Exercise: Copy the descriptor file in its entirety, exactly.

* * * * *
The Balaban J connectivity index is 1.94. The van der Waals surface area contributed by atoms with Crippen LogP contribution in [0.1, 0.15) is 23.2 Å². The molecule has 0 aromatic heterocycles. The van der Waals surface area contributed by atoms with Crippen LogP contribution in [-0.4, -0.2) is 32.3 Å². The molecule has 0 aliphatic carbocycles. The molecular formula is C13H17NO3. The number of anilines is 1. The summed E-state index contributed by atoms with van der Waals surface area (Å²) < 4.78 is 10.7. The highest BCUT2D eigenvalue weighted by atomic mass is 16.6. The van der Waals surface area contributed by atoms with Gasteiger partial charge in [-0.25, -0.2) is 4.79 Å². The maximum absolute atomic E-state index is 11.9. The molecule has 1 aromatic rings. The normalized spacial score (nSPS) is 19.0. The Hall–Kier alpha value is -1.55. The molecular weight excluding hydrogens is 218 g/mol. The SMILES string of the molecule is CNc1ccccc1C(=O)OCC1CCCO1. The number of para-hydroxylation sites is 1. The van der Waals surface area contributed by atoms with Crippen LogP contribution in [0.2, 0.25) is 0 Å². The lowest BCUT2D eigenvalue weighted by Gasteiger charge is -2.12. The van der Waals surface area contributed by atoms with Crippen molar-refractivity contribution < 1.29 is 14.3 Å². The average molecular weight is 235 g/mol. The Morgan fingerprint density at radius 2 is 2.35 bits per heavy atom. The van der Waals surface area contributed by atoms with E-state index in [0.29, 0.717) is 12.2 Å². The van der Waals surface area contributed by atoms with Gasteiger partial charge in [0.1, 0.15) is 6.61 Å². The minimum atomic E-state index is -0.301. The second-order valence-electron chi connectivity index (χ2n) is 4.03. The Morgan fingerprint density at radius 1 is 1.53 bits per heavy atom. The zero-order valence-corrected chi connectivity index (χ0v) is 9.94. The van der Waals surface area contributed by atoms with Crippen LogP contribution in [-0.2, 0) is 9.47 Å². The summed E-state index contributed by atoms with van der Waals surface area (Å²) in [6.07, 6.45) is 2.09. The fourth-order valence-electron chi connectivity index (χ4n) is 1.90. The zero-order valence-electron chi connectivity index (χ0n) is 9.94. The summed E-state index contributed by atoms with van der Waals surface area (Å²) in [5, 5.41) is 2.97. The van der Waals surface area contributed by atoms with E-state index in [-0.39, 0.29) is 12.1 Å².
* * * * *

The Balaban J connectivity index is 1.94. The van der Waals surface area contributed by atoms with Crippen LogP contribution in [0.1, 0.15) is 23.2 Å². The molecule has 0 aromatic heterocycles. The van der Waals surface area contributed by atoms with Crippen LogP contribution in [-0.4, -0.2) is 32.3 Å². The molecule has 0 aliphatic carbocycles. The molecular formula is C13H17NO3. The number of anilines is 1. The summed E-state index contributed by atoms with van der Waals surface area (Å²) < 4.78 is 10.7. The highest BCUT2D eigenvalue weighted by atomic mass is 16.6. The van der Waals surface area contributed by atoms with Gasteiger partial charge in [-0.25, -0.2) is 4.79 Å². The maximum absolute atomic E-state index is 11.9. The molecule has 1 aromatic rings. The normalized spacial score (nSPS) is 19.0. The Hall–Kier alpha value is -1.55. The molecular weight excluding hydrogens is 218 g/mol. The SMILES string of the molecule is CNc1ccccc1C(=O)OCC1CCCO1. The number of para-hydroxylation sites is 1. The van der Waals surface area contributed by atoms with Crippen LogP contribution in [0.2, 0.25) is 0 Å². The lowest BCUT2D eigenvalue weighted by Gasteiger charge is -2.12. The van der Waals surface area contributed by atoms with Crippen molar-refractivity contribution < 1.29 is 14.3 Å². The average molecular weight is 235 g/mol. The Morgan fingerprint density at radius 2 is 2.35 bits per heavy atom. The van der Waals surface area contributed by atoms with E-state index in [0.29, 0.717) is 12.2 Å². The van der Waals surface area contributed by atoms with Gasteiger partial charge in [0.1, 0.15) is 6.61 Å². The minimum atomic E-state index is -0.301. The second-order valence-electron chi connectivity index (χ2n) is 4.03. The Morgan fingerprint density at radius 1 is 1.53 bits per heavy atom. The zero-order valence-corrected chi connectivity index (χ0v) is 9.94. The van der Waals surface area contributed by atoms with Crippen LogP contribution in [-0.2, 0) is 9.47 Å². The summed E-state index contributed by atoms with van der Waals surface area (Å²) in [6.07, 6.45) is 2.09. The fourth-order valence-electron chi connectivity index (χ4n) is 1.90. The zero-order valence-electron chi connectivity index (χ0n) is 9.94. The summed E-state index contributed by atoms with van der Waals surface area (Å²) in [5, 5.41) is 2.97. The van der Waals surface area contributed by atoms with E-state index in [-0.39, 0.29) is 12.1 Å².